St Paul's 'most dangerous book'

Today at the Cathedral View More
8:00am Morning Prayer
8:30am Doors open for sightseeing
8:30am Eucharist
12:30pm Eucharist
4:00pm Last entry for sightseeing
5:00pm Choral Evensong
5:30pm Cathedral closes

St Paul's 'most dangerous book'

One very small book housed within the library of St Paul’s continues to exert its influence on us, almost 500 years since its contents were almost wiped from existence by the combined might of the King of England, Pope and Holy Roman Emperor in the churchyard outside the Cathedral.

Measuring just inches, the Cathedral’s first edition of William Tyndale’s New Testament, the first ever holy book printed in English, is one of just three copies that remain in the world today.

William Tyndale was a scholar and priest, but also a man who dared to dare. Educated at both Oxford and Cambridge, Tyndale was a controversial advocate of 'personal faith' - the idea that the individual should be able to have a relationship with God without the established Church getting in the way.

At a time when King Henry VIII's rule over England was absolute, his decision to take on the might of the monarch by translating the Bible was bold. In 1526 Tyndale's publication of his New Testament opened up for the first time the whole of the New Testament in English and helped to bring continental Reformation ideals to the people of England. 

By writing the Bible in English, Tyndale was giving all people, 'from princes to ploughboys', the chance to experience first-hand the word of God. This empowerment of 'Everyman' threatened the tight rule of those in power, who set about tacking down both the book and its author.

Tyndale wrote that the Church authorities banned translations of the Bible in order "to keep the world still in darkness, to the intent they might sit in the consciences of the people, through vain superstition and false doctrine...and to exalt their own honour...above God himself."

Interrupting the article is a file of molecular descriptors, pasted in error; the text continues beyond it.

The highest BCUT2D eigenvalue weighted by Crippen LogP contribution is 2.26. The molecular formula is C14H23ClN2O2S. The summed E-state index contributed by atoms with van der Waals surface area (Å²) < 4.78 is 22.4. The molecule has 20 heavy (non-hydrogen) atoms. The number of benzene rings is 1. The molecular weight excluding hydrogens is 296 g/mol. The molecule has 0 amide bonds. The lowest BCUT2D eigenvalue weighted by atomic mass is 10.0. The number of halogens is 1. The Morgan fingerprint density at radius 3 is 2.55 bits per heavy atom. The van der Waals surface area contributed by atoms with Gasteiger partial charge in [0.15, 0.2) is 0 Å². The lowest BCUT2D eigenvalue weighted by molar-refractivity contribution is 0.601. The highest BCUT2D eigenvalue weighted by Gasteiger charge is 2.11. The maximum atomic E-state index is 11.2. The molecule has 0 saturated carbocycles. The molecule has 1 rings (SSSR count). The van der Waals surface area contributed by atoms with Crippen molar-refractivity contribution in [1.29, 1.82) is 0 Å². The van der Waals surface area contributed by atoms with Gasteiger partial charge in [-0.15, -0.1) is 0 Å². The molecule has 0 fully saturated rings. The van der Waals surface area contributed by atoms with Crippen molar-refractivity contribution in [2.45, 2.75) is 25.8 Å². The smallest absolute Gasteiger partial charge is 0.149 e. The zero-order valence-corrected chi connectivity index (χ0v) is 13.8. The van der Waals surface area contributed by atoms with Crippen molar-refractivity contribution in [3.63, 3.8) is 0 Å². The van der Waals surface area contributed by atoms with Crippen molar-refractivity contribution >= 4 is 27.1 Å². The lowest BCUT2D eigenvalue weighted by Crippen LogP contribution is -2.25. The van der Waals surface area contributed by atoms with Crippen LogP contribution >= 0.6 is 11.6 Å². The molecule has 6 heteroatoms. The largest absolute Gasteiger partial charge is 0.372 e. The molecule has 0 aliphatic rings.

Inspired to push ahead with the forbidden translations and get the Bible into the hands of the people, Tyndale had to travel to Germany - the centre of the Protestant Reformation under Martin Luther - to start printing. Betrayed, he was forced to move on to Worms and from there many copies were smuggled in to England to be read in secret. Any copies which were discovered by the authorities were burned in public, many of them at St Paul's Cathedral in a campaign led by the Bishop of London.

Living increasingly close to the edge, the authorities eventually caught up with Tyndale and he was executed near Brussels, Belgium, in 1536.

Although Tyndale was captured and executed and his book mercilessly burned, the power of his words lived on. Within his tiny book are words and phrases which have gone on to influence the world, and continue to do so. Roughly eighty percent of the King James New Testament used today is Tyndale’s work.

It is still greatly admired for the lucidity of the writing, and a surprising number of Tyndale's phrases are still in common use today, including: 'under the sun', 'eat, drink and be merry', 'signs of the times', 'the salt of the earth', 'let there be light', 'my brother's keeper', 'lick the dust', 'fall flat on his face', 'the land of the living', 'pour out one's heart', 'the apple of his eye', 'fleshpots', 'go the extra mile', 'the parting of the ways', broken-hearted', 'eat drink and be merry', 'flowing with milk and honey'. 

In spite of the efforts to hunt down and destroy all copies in existence, three survive to this day. The St Paul's copy seems particularly defiant as it is now kept on the site where the others were destroyed. 

Today, Tyndale's tiny book is the greatest treasure within St Paul's library collection. However, in keeping with its earlier contraband status it arrived in the Cathedral surreptitiously; its true nature was unappreciated at the time that it was acquired, among a collection of Bibles and liturgies, in 1710.

The leaves of the Gospels and epistles had been deliberately intermixed to ingeniously disguise the contents of the book, should it have been discovered. In the 19th century the sheets were rearranged in proper sequence and the volume was rebound.